Scion of a family involved with international trade since the sixteenth century, son of a cloth merchant, Colbert entered the service of the state in 1640. A protégé of Mazarin, he was made a minister by Louis XIV in 1661. He went on to hold almost all of the great offices of state, with the exception of the Ministries of War and Foreign Affairs. As Comptroller-General of Finances, Secretary of State for the King’s Household, Secretary of State for the Merchant Navy and Superintendent of Royal Buildings, Arts and Manufactories, he met with the monarch five times a week and kept up a regular correspondence with him.
Colbert gave an unprecedented boost to the kingdom’s trade, expanding France’s international influence through the creation of commercial companies such as the East India Company in the 1660s and 1670s. It was under his leadership that the French trading outpost in Pondicherry, southeast India was established, and the colony of New France, later Quebec, was expanded.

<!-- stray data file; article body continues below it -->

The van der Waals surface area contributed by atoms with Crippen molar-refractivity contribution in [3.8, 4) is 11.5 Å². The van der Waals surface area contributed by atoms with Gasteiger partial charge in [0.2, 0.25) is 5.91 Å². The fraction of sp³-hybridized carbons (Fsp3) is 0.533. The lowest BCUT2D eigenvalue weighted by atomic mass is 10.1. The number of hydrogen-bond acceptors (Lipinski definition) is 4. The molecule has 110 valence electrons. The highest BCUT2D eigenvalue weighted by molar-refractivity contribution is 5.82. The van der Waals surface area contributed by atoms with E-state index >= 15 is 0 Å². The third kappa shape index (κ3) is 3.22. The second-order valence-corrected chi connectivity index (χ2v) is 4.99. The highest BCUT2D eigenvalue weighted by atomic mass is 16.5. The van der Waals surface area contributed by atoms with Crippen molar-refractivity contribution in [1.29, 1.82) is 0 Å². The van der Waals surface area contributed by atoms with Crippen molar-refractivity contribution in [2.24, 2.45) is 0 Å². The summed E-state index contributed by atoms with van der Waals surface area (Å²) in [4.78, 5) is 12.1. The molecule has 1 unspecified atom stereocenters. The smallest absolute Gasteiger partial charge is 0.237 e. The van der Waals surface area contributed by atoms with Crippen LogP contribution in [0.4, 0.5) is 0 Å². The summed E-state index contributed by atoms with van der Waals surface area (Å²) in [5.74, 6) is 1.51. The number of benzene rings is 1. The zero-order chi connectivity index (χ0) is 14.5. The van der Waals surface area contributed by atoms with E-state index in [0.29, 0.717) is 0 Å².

He also commissioned extensive building work in Paris and established various squares as well as the Tuileries Gardens. A keen patron of the sciences, Colbert was the driving force behind the foundation of the Académie des Sciences in 1666 and the Observatoire de Paris the following year.
Although he lost some of his influence towards the end of his career, Colbert never fell into disgrace. He was one of the very few men upon whom Louis XIV could always rely. He died in 1683 and was buried in the Eglise Saint-Eustache. He lent his name to Colbertism, an economic theory that encourages state intervention and protectionism.